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  #1  
Old September 5th, 2015, 05:42 PM
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Kurt Ohlendorf
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Bad vibrations

A friend drives a DiscoI with 300tdi engine, R380 and about a 2" lift.
This was fine untill he swapped a ZF auto gearbox.

Since then he has bad vibrations when driving more than 90m/h.
Torque inventer and flex plate had been changed: same vibrations
He had changed several types of transmission boxes: same vibrations
Took the front shaft out while driving in diff-lock mode: a little bit smoother vibrations

He's thinking about the gap inside the main shaft inside the auto gearbox. It's about 0,8mm.

Expereances are needed.
Quickly if possible.

And a tipp about how to measure the gap the easy way!

Thanks.
Kurt
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  #2  
Old September 5th, 2015, 05:51 PM
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Luis Constantin
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The problem is he switched from a manual to an automatic. Put the R380 back in and it will be fine.

Is he using the same drive shafts?
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  #3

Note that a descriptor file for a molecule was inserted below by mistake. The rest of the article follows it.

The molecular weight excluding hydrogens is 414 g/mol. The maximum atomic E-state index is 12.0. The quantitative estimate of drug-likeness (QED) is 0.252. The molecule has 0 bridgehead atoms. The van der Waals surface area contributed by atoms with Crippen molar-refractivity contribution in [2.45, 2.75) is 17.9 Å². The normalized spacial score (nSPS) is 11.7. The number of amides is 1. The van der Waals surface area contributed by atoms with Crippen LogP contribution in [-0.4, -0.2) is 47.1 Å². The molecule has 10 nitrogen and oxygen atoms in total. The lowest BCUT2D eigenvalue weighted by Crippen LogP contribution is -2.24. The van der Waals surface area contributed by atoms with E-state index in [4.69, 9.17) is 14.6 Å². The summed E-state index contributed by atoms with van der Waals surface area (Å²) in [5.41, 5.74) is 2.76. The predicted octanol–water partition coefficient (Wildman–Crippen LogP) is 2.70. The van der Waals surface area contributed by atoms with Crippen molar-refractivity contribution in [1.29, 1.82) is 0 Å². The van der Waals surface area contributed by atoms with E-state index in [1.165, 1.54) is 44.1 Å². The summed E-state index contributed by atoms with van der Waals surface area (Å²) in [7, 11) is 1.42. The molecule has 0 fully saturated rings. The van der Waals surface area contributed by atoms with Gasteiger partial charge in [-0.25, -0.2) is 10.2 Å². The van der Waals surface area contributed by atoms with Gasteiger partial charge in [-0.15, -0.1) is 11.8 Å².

Old September 5th, 2015, 06:22 PM
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Quote:
Originally Posted by LuisC View Post
The problem is he switched from a manual to an automatic. Put the R380 back in and it will be fine.

Is he using the same drive shafts?
He wanted an automatic like me.
Drive shafts: good question. I guess he replaced them by wide angle or double joint types.
But it doesn't matter, both sytems failed: because bad vibrations
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  #4  
Old September 5th, 2015, 06:41 PM
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We had a similar question a few days ago.
1: check UJ for play and regrease
2: check props hafts at both ends to make sure the nuts securing then are tight
3: one extra one: ditch the guibo/rubber donut for real props haft
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A friend of mine runs a land rover / range rover specialty repair shop. Based on his experience, they are capable of stopping anywhere, anytime, at any cost.

I don't know about the brakes, only their unreliability.
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  #5  
Old September 5th, 2015, 06:55 PM
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Quote:
Originally Posted by Arlo View Post
Since then he has bad vibrations when driving more than 90m/h.
People can actually do 90 miles per hour in a Rover? Seriously?
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  #6  
Old September 5th, 2015, 07:01 PM
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Quote:
Originally Posted by nathanwind View Post
People can actually do 90 miles per hour in a Rover? Seriously?
I did driving across the country.
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  #7